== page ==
Thursday, August 18, 2011

i dont want no sunshine rainbow catepillar out my ass rolls

i was asked by a reader to write a post about my thoughts on fusion cuisine.

oh lordy. people that know me well would say dont ask me to talk about ANYTHING because i will ramble on for hours.


ill try not to ramble too much.

ive said some contradictory things about this subject.

i have been quoted saying exactly what this title says. but let me explain why i said it. when im going for a nigiri experience with a well seasoned sushi chef, dont give me a sunshine roll.

but theres nothing wrong with rolls in of itself. when done properly, they are some damn tasty rolls. one of the best tasty sushi treats ive ever had was a spicy tuna roll. no joke. it wasnt bad tuna masked with mayo and spicy seasoning, it was good tuna, spicy, rolled up with some rice. it had a purpose. to be a tasty roll.

some restaurant owners think "fusion" is a gimmick to bring people in.

that is the wrong approach.

the blending of food and cultures is a good thing. the first time i bit into a chicken tikki masala burrito, it blew my mind. why didnt i think of this? this is brilliant!

ive also been to places that throw down a white table cloth, serve wine and smear some sriracha on a plate, serve mediocore (fill in the blank) asian dishes... all done by an white chef and call it fusion. not to mention a $30 a plate price tag.

wrong approach.

ive also been to places that take traditional japanese dishes, use what is considered to be western cooking techniques and make beautiful music.

i walk out stuffed and amazed with what people can do with food.

"fusion" is a term thrown around too much, usually referring to really craptastic food.

but as a category of food, theres nothing wrong with it. much like the term "foodie", i kinda hate it. foodie usually refers to someone who thinks they know food, who uses their limited knowledge of food to make themselves feel superior to someone who doesnt. thats not a foodie. thats an asshole. its sad that so many people adopted the term in the wrong way, that it became the n word.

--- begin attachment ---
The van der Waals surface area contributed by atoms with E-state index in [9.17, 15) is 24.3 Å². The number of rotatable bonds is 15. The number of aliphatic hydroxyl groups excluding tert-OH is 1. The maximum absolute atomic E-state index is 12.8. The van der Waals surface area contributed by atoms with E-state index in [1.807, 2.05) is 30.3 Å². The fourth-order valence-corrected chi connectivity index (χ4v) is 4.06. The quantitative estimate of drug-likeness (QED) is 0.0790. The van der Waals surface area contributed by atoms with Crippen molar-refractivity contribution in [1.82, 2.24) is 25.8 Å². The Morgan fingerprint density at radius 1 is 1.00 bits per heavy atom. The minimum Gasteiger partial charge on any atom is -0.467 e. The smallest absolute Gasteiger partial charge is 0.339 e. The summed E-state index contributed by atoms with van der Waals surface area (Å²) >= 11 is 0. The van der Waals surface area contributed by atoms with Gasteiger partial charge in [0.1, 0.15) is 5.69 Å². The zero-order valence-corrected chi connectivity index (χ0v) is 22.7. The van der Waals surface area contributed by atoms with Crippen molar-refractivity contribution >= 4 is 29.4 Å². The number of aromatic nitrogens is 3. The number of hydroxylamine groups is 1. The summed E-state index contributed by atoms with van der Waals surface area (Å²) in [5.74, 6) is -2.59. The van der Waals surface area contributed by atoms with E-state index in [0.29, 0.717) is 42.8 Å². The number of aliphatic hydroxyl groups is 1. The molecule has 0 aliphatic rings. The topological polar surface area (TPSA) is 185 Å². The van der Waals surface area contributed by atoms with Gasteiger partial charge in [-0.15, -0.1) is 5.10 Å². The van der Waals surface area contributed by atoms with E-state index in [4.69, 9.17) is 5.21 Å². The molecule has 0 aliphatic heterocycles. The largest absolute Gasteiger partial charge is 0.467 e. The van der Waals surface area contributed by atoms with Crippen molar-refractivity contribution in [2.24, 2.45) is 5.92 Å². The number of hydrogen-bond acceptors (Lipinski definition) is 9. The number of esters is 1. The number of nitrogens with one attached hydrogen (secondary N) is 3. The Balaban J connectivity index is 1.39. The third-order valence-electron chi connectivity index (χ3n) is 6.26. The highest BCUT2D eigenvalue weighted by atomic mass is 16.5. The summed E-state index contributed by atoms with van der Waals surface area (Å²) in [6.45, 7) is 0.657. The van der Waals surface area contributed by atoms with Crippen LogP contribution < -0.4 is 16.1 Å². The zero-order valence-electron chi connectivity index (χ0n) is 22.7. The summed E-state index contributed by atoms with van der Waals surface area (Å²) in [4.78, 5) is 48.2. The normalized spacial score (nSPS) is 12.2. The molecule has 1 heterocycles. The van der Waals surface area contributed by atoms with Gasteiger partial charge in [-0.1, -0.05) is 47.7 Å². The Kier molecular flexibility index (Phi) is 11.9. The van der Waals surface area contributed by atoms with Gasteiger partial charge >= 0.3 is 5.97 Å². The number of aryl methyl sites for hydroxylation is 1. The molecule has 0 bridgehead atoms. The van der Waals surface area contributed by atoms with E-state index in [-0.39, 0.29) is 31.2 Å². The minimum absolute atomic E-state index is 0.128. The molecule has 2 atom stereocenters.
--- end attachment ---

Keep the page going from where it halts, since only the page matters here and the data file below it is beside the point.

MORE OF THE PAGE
food, like everything important in life, should have a purpose. the purpose will define what you are.


  1. I think it also has to with what sort of mood you're in. If you wind up at a rainbow dragon fried tempura shrimp seaweed wrapped roll spot and end up hating it, it could've been that you wanted some pure nigiri. *shrugs* Some days that tikka masala burrito is tasty, and then on others you wish you didn't blow your money on that kimchi burrito from HRD (which totally wasn't worth it for hard rice and underwhelming barely fermented or seasoned kimchi just slathered with sesame oil) but I digress.
    I agree, it has to do with the approach and how it was executed. In theory, a lot of food SOUNDS great but when executed poorly? Disaster. I had the absolute worst bowl of noodle soup at Momofuku Sssam Bar. I had such high expectations for the infamous David Chang. I'm sure you know who I am talking about. $19 for braised brisket, extremely undercooked noodles and Thai basil in barely lukewarm broth while the waitress carelessly plopped down a saucer of Sriracha and hoisin and said "that's for your noodles. this is how you dip it, like pho" No fucking shit, really? I suppose the brisket was the fusion part but everything about it was so God awful. To make it clear I was in the mood for noodle soup, but David Chang just didn't deliver.
    Fusion my ass.

  2. oh man, dont get me started on david chang. im not very fond of that guy for all sorts of reasons. i agree that many places fail to live up to the hype surrounding them.

    add in the many places make things fusion for fusion sake (wrong approach again), you end up with something that wasnt made with a purpose at all. its like slamming on 20" rims on anything thinking it will make it ballin. no. your 1980 chevy corsica doesnt look sick with 20" rims.

    the opposite end of this spectrum would be a discussion on what is authentic. now this in itself is an interesting topic too because the term authentic is a farse to begin with.

    take a bowl of tonkotsu ramen for instance. "that is not an authentic bowl of tonkotsu ramen" what does that mean? a japanese person from blank and blank prefecture didnt use bones from a specific pig.... well if someone goes that far, i would ask, when were pigs introduced to the island nation of japan? how can an ingredient thats not native to japan be an ingredient in an authentic dish? of course im arguins semantics, but so is a person stating that a certain bowl of ramen isnt authentic to begin with.

    i care less for terms like authentic, fusion, modern. i care does it taste good.

    if you want to add in spicy cod roe because you think it will taste good, do it. if you think adding some korean ddang jjang to your chinese duck broth noodle soup would add a nice layer of complexity, do it!

    if you think smearing sriracha on a plate makes your mediocore dish fusion tapas? go screw yourself.